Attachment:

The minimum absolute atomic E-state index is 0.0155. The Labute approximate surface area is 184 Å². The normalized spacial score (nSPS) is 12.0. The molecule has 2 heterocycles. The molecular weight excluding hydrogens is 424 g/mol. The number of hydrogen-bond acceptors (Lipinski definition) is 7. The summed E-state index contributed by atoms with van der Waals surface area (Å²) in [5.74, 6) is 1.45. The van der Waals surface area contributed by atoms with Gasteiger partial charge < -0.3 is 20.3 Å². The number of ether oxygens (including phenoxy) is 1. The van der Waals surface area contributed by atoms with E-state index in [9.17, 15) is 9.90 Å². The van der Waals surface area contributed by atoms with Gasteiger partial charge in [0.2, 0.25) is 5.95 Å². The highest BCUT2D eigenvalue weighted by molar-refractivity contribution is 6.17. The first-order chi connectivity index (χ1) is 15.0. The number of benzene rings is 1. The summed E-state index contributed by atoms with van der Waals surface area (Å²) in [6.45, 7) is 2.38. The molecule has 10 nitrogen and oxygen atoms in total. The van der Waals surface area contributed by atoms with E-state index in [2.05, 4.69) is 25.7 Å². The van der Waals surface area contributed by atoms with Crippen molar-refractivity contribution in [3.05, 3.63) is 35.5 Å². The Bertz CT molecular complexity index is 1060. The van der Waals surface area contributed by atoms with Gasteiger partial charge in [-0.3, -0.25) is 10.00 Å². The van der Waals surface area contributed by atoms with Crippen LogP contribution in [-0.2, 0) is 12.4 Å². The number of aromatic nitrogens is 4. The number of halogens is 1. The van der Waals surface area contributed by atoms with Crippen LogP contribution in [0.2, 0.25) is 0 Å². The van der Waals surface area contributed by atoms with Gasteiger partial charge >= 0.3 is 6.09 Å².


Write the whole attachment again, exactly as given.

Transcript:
The minimum absolute atomic E-state index is 0.0155. The Labute approximate surface area is 184 Å². The normalized spacial score (nSPS) is 12.0. The molecule has 2 heterocycles. The molecular weight excluding hydrogens is 424 g/mol. The number of hydrogen-bond acceptors (Lipinski definition) is 7. The summed E-state index contributed by atoms with van der Waals surface area (Å²) in [5.74, 6) is 1.45. The van der Waals surface area contributed by atoms with Gasteiger partial charge < -0.3 is 20.3 Å². The number of ether oxygens (including phenoxy) is 1. The van der Waals surface area contributed by atoms with E-state index in [9.17, 15) is 9.90 Å². The van der Waals surface area contributed by atoms with Gasteiger partial charge in [0.2, 0.25) is 5.95 Å². The highest BCUT2D eigenvalue weighted by molar-refractivity contribution is 6.17. The first-order chi connectivity index (χ1) is 15.0. The number of benzene rings is 1. The summed E-state index contributed by atoms with van der Waals surface area (Å²) in [6.45, 7) is 2.38. The molecule has 10 nitrogen and oxygen atoms in total. The van der Waals surface area contributed by atoms with E-state index in [2.05, 4.69) is 25.7 Å². The van der Waals surface area contributed by atoms with Crippen molar-refractivity contribution in [3.05, 3.63) is 35.5 Å². The Bertz CT molecular complexity index is 1060. The van der Waals surface area contributed by atoms with Gasteiger partial charge in [-0.3, -0.25) is 10.00 Å². The van der Waals surface area contributed by atoms with Crippen LogP contribution in [-0.2, 0) is 12.4 Å². The number of aromatic nitrogens is 4. The number of halogens is 1. The van der Waals surface area contributed by atoms with Crippen LogP contribution in [0.2, 0.25) is 0 Å². The van der Waals surface area contributed by atoms with Gasteiger partial charge >= 0.3 is 6.09 Å².